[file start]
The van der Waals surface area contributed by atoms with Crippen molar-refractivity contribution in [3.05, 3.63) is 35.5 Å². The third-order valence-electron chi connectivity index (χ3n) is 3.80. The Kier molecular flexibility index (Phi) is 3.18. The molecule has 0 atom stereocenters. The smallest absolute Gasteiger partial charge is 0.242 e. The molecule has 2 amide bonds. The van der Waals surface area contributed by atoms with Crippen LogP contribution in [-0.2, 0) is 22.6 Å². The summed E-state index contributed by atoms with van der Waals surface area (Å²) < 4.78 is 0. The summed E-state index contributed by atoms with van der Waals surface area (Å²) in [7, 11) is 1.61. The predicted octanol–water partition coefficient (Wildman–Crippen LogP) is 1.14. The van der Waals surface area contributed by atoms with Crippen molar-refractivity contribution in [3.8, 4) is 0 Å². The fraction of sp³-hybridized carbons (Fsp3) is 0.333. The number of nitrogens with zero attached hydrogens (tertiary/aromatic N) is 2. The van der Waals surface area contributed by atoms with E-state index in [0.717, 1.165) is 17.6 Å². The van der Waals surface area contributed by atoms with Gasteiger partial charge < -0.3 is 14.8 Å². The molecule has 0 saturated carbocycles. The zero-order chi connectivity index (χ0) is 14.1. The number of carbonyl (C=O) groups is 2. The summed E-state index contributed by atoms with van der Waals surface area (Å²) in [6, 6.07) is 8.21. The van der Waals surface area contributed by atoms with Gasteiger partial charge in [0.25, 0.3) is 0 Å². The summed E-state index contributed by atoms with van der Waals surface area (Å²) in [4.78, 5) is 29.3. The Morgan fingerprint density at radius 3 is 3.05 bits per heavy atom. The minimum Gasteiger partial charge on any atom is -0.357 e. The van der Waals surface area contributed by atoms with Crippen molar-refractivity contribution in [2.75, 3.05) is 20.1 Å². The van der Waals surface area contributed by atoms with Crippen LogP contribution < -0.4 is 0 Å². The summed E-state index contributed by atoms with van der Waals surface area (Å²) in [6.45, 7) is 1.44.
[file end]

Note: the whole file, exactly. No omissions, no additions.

The van der Waals surface area contributed by atoms with Crippen molar-refractivity contribution in [3.05, 3.63) is 35.5 Å². The third-order valence-electron chi connectivity index (χ3n) is 3.80. The Kier molecular flexibility index (Phi) is 3.18. The molecule has 0 atom stereocenters. The smallest absolute Gasteiger partial charge is 0.242 e. The molecule has 2 amide bonds. The van der Waals surface area contributed by atoms with Crippen LogP contribution in [-0.2, 0) is 22.6 Å². The summed E-state index contributed by atoms with van der Waals surface area (Å²) < 4.78 is 0. The summed E-state index contributed by atoms with van der Waals surface area (Å²) in [7, 11) is 1.61. The predicted octanol–water partition coefficient (Wildman–Crippen LogP) is 1.14. The van der Waals surface area contributed by atoms with Crippen molar-refractivity contribution in [3.8, 4) is 0 Å². The fraction of sp³-hybridized carbons (Fsp3) is 0.333. The number of nitrogens with zero attached hydrogens (tertiary/aromatic N) is 2. The van der Waals surface area contributed by atoms with E-state index in [0.717, 1.165) is 17.6 Å². The van der Waals surface area contributed by atoms with Gasteiger partial charge < -0.3 is 14.8 Å². The molecule has 0 saturated carbocycles. The zero-order chi connectivity index (χ0) is 14.1. The number of carbonyl (C=O) groups is 2. The summed E-state index contributed by atoms with van der Waals surface area (Å²) in [6, 6.07) is 8.21. The van der Waals surface area contributed by atoms with Gasteiger partial charge in [0.25, 0.3) is 0 Å². The summed E-state index contributed by atoms with van der Waals surface area (Å²) in [4.78, 5) is 29.3. The Morgan fingerprint density at radius 3 is 3.05 bits per heavy atom. The minimum Gasteiger partial charge on any atom is -0.357 e. The van der Waals surface area contributed by atoms with Crippen molar-refractivity contribution in [2.75, 3.05) is 20.1 Å². The van der Waals surface area contributed by atoms with Crippen LogP contribution < -0.4 is 0 Å². The summed E-state index contributed by atoms with van der Waals surface area (Å²) in [6.45, 7) is 1.44.